By Joshua Benton
Blade Staff Writer
The University of Toledo’s newest college finally has its first permanent dean.
Jerome Sullivan, interim dean of the college of health and human services, is being given the permanent post, the university said yesterday. “He’s an outstanding dean,” said UT President Dr. Vik Kapoor. “I’m very pleased with the leadership he has provided. He’s the best man for the job.”
Mr. Sullivan has been at UT since 1971, holding a variety of jobs in what was the department of health and human services. He was department chairman 19 years. He has received several national honors, including president of the 35,000-member American Association for Respiratory Care.
In April, 1999, the UT board of trustees made the department a full-fledged college, and Mr. Sullivan was named its interim dean.
But despite his experience, some have questioned his lack of academic credentials. Mr. Sullivan received his bachelor of arts from Ohio University in 1969, but he did not get a master’s degree until 1989, from UT. He has no PhD but is a candidate for the degree.
Traditionally, deans of academic colleges usually have a doctorate degree. At UT, all other deans have doctorates except law school Dean Philip Closius, who has the doctor of laws degree that would be expected of someone in his position.
“There are certainly people who are very troubled about that,” said Matthew Wikander, president of the UT chapter of the American Association of University Professors, which represents most UT faculty.
“The notion that a dean without a PhD would oversee the tenure and promotion process for people who have PhDs and have active research agendas, which is the case in health and human services, it’s caused some concern. I guess the senior administration doesn’t share that concern,” Dr. Wikander said.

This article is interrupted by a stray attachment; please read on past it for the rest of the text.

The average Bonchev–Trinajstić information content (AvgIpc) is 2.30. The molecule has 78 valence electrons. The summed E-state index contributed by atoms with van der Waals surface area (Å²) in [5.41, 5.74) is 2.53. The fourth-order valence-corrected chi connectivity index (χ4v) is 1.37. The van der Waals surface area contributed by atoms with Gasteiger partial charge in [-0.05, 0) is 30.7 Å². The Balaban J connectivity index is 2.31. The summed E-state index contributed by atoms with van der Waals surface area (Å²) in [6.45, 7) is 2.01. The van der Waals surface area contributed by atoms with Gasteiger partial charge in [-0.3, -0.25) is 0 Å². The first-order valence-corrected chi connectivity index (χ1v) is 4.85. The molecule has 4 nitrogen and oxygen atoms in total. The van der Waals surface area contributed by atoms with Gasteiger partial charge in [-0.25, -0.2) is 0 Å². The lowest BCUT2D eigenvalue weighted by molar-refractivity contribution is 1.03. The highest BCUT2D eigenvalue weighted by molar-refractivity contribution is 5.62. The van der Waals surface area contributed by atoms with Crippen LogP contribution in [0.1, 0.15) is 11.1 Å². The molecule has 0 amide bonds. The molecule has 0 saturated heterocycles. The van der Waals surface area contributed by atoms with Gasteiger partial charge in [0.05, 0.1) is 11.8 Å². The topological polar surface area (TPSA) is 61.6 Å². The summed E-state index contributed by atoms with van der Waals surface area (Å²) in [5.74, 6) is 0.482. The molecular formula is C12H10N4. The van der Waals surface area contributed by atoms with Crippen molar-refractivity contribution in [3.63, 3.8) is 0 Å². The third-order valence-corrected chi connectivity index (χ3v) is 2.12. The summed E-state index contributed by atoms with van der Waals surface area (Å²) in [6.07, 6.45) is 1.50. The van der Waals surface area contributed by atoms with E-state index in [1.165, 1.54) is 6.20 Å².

Mr. Sullivan defended his candidacy. “I have a strong academic record over 30 years, and I don’t believe my not having the credential will affect my ability to do the job,” he said. He said he has completed the requirements for a doctorate in higher education administration except for his dissertation. He expects to complete that in about a year.
Others in the college and throughout the university rallied to support the new dean.
“It’s unbelievable how someone could be put down at this point in his career for that,” said Dr. Marion Boss, chairwoman of the criminal justice and social work department. “The major people in his college certainly support his appointment.”
“That doesn’t cause me a problem,” said Trustee James Tuschman, chairman of the board’s academic affairs committee. “I think the folks in the college of health and human services will rally around him.”
Dr. Kapoor said Mr. Sullivan’s time at UT has convinced him that he is qualified for the position. “He has more than 20 years of experience,” Dr. Kapoor said.
In a memo to faculty and staff, Provost Dr. Henry Moon said Mr. Sullivan is “known across campus as a student-oriented faculty member and as an experienced, successful administrator.”
Mr. Sullivan was one of two finalists for the position. The other was Dr. Rik D’Amato, a professor at the University of Northern Colorado.
The appointment means that for the first time in Dr. Kapoor’s presidency, most of UT’s nine academic dean positions are filled.
Interim deans run the colleges of business, education, arts and sciences, and university college. Dr. Kapoor expects to fill those posts in the next few months.